Falkland Oil and Gas plans to continue drilling into next year, its chief executive said, defying legal threats made by the Argentine government against oil explorers in the Falkland Islands.
A group of oil drillers, which also include Premier Oil, Edison, Noble and Rockhopper, resumed their Falkland Islands exploration campaign in March and have made a series of successful finds since.
However, their drilling work has angered Argentina, which continues to dispute the sovereignty of the islands and launched a domestic court case in April against executives of the companies involved.
I can't go to Argentina and nearby countries. But operationally, this has no effect, Tim Bushell, Falkland Oil and Gas chief executive, said.
The Hydrocarbons Law enacted by the government of Argentina does not apply to the Falkland Islands or its surrounding waters, and is therefore unlawful, FOGL said in a statement.
The company added it had not received any written notification or legal documents from the Argentina government with respect to any intention to take legal action.
The companies are continuing their 2015 exploration campaign as planned and are counting on hiring a drilling rig at lower rates to expand their plans into next year.
We'll negotiate a lower rate with the rig and other services. We conservatively expect to get a 20/25% reduction, Bushell told Reuters.
The group has currently contracted the Eirik Raude drilling rig for a six-well drilling campaign that is expected to end around October and has been successful with oil discoveries in the first two wells, Zebedee and Isobel Deep.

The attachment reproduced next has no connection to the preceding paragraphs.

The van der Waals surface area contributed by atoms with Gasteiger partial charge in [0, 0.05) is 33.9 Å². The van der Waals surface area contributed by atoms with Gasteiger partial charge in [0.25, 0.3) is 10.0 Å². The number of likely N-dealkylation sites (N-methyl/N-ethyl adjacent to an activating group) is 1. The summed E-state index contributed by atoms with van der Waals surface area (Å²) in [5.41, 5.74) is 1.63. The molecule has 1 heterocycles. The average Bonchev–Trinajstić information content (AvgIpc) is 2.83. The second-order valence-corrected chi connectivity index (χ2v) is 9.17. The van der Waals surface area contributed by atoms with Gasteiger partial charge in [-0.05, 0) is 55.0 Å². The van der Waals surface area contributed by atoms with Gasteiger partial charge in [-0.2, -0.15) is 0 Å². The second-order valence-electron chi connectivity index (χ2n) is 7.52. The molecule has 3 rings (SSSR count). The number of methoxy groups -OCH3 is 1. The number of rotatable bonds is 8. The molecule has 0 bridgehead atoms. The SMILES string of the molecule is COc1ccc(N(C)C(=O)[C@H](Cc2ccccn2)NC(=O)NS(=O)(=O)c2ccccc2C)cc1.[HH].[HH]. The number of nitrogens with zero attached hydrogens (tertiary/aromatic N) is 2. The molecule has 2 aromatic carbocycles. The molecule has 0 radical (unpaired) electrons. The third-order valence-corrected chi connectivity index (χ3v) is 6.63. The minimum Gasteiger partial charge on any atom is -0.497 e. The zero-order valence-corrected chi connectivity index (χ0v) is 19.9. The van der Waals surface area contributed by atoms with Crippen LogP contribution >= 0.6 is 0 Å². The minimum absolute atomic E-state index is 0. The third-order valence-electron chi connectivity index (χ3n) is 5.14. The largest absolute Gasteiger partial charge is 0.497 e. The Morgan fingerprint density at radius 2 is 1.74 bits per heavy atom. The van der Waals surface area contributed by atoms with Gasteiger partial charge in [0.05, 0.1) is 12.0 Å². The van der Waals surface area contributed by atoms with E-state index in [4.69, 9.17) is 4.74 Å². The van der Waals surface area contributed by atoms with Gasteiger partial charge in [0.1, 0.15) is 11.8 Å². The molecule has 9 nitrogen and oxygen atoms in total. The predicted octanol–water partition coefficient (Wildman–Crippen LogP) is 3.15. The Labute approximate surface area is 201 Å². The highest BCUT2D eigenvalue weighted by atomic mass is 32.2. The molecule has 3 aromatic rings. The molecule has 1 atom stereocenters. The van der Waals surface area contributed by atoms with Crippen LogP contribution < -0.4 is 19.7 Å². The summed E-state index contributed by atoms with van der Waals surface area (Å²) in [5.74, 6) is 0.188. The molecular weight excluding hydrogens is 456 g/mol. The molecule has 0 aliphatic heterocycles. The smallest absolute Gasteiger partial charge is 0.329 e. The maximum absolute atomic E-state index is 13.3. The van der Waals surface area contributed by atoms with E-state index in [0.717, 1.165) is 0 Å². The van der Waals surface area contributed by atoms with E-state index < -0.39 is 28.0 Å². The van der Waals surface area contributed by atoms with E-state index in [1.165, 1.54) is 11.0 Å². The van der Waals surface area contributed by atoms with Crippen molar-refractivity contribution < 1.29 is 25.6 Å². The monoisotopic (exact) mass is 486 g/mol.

The oil driller also said that Chairman Richard Liddell would step down from the board and be replaced by John Martin, currently non-executive director of Total E&P UK.
Meanwhile form New York, Goldman Sachs said in a release that shale oil producers, benefiting from lower costs, are expected to ramp up drilling activity if the price of U.S. oil stays near $60 a barrel.
We believe that should West Texas Intermediate prices remain near $60 a barrel, U.S. producers will ramp up activity, given improved returns, with costs down by at least 20% analysts at Goldman Sachs said in a report.
U.S. drillers cut the number of rigs by just one last week, data from oil services firm Baker Hughes Inc showed, signaling that higher crude prices may be starting to steady the sector after 24 straight weeks of drill rig declines.
Last week's rig count is a first sign of this response and suggests that producers are increasingly comfortable, the Goldman Sachs analysts said.